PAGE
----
ShareMyToolbox recently republished a tool tracking survey conducted in partnership with the Construction Financial Manager\’s Association (CFMA) and the ICCIFP. This tool tracking survey was one of the most comprehensive looks at how companies are tracking small tools and equipment in the industry in the last couple years. Though most companies do own small tools you may be surprised by the following statistics:
50% of contractors don’t track small tools and equipment at all!
It is surprising but most contractors have totally abandoned trying to track tools. This is likely why most construction worker\’s garages are well stocked!
75% of contractors replace at least 30% of their tools EVERY year.
Think about the number of tools you buy that have lifetime warranties. How many tools have useful lives of 3-5 years? For most companies this is irrelevant. They are replacing a full 1/3 of everything they buy each year. Don\’t you wish you got a rebate for lost tools?
44% of contractors expense all tools to jobs when purchased
While this seems logical it does open the door to some strange job cost scenarios. Most project managers in today\’s industry have pay incentives tied to job profitability. When one superintendent benefits from getting all the \”used\” tools on his job his costs are significantly lower than the project manager who bought the tools and expensed them. This can reward the hoarder who collects tools from all other jobs and hides them for future use. Don\’t reward the hoarder!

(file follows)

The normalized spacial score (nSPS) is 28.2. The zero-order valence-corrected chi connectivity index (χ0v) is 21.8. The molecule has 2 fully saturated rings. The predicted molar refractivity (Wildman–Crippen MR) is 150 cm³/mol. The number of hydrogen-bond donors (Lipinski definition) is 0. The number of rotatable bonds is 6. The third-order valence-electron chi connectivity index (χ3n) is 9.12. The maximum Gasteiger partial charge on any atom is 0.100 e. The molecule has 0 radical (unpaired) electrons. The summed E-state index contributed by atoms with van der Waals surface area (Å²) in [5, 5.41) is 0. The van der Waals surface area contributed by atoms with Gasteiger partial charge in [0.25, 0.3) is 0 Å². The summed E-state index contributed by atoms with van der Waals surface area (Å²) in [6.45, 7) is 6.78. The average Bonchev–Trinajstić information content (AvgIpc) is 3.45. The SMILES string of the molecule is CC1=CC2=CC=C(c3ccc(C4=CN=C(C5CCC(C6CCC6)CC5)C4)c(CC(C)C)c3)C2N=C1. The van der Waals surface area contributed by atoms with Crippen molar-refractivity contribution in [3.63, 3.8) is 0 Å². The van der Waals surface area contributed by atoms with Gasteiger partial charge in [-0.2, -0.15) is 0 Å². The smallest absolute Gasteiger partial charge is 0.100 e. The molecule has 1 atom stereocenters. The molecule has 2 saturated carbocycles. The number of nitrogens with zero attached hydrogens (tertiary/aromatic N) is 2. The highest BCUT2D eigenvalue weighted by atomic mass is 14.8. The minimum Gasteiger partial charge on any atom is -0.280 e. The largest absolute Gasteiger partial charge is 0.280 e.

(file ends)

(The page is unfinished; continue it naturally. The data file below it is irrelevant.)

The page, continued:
26% of contractors who bill for tools only do so as a control mechanism
This is really surprising. Think about the amount of time spent costing and billing a repetitive item like a tool. From the person in the field who has to fill out a time sheet to the person in the office entering this into a billing/costing system. It takes a ton of effort to generate a defensible billing in construction. Isn\’t there an easier way to control tools than to bill them?
If you found these responses interesting please take a look at the full survey to see how your company compares to the industry averages. You can find the tool tracking survey and more tool tracking tips here.